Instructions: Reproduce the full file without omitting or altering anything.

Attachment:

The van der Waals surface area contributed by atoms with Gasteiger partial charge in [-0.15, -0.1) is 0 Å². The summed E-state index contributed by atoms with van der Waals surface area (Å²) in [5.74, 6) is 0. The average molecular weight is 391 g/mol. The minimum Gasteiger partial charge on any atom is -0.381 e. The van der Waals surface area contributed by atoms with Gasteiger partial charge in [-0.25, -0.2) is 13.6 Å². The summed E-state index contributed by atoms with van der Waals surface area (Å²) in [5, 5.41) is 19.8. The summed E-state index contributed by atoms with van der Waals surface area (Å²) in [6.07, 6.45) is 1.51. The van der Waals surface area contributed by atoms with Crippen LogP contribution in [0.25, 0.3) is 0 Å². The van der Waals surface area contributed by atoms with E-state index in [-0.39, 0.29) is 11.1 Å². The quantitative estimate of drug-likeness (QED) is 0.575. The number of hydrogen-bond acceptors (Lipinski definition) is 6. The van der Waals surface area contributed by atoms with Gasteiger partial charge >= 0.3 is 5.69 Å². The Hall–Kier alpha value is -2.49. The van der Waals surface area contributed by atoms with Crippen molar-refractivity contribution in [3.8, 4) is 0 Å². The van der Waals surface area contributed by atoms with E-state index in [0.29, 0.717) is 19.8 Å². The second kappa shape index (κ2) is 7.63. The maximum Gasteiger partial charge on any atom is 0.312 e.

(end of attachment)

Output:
The van der Waals surface area contributed by atoms with Gasteiger partial charge in [-0.15, -0.1) is 0 Å². The summed E-state index contributed by atoms with van der Waals surface area (Å²) in [5.74, 6) is 0. The average molecular weight is 391 g/mol. The minimum Gasteiger partial charge on any atom is -0.381 e. The van der Waals surface area contributed by atoms with Gasteiger partial charge in [-0.25, -0.2) is 13.6 Å². The summed E-state index contributed by atoms with van der Waals surface area (Å²) in [5, 5.41) is 19.8. The summed E-state index contributed by atoms with van der Waals surface area (Å²) in [6.07, 6.45) is 1.51. The van der Waals surface area contributed by atoms with Crippen LogP contribution in [0.25, 0.3) is 0 Å². The van der Waals surface area contributed by atoms with E-state index in [-0.39, 0.29) is 11.1 Å². The quantitative estimate of drug-likeness (QED) is 0.575. The number of hydrogen-bond acceptors (Lipinski definition) is 6. The van der Waals surface area contributed by atoms with Gasteiger partial charge >= 0.3 is 5.69 Å². The Hall–Kier alpha value is -2.49. The van der Waals surface area contributed by atoms with Crippen molar-refractivity contribution in [3.8, 4) is 0 Å². The van der Waals surface area contributed by atoms with E-state index in [0.29, 0.717) is 19.8 Å². The second kappa shape index (κ2) is 7.63. The maximum Gasteiger partial charge on any atom is 0.312 e.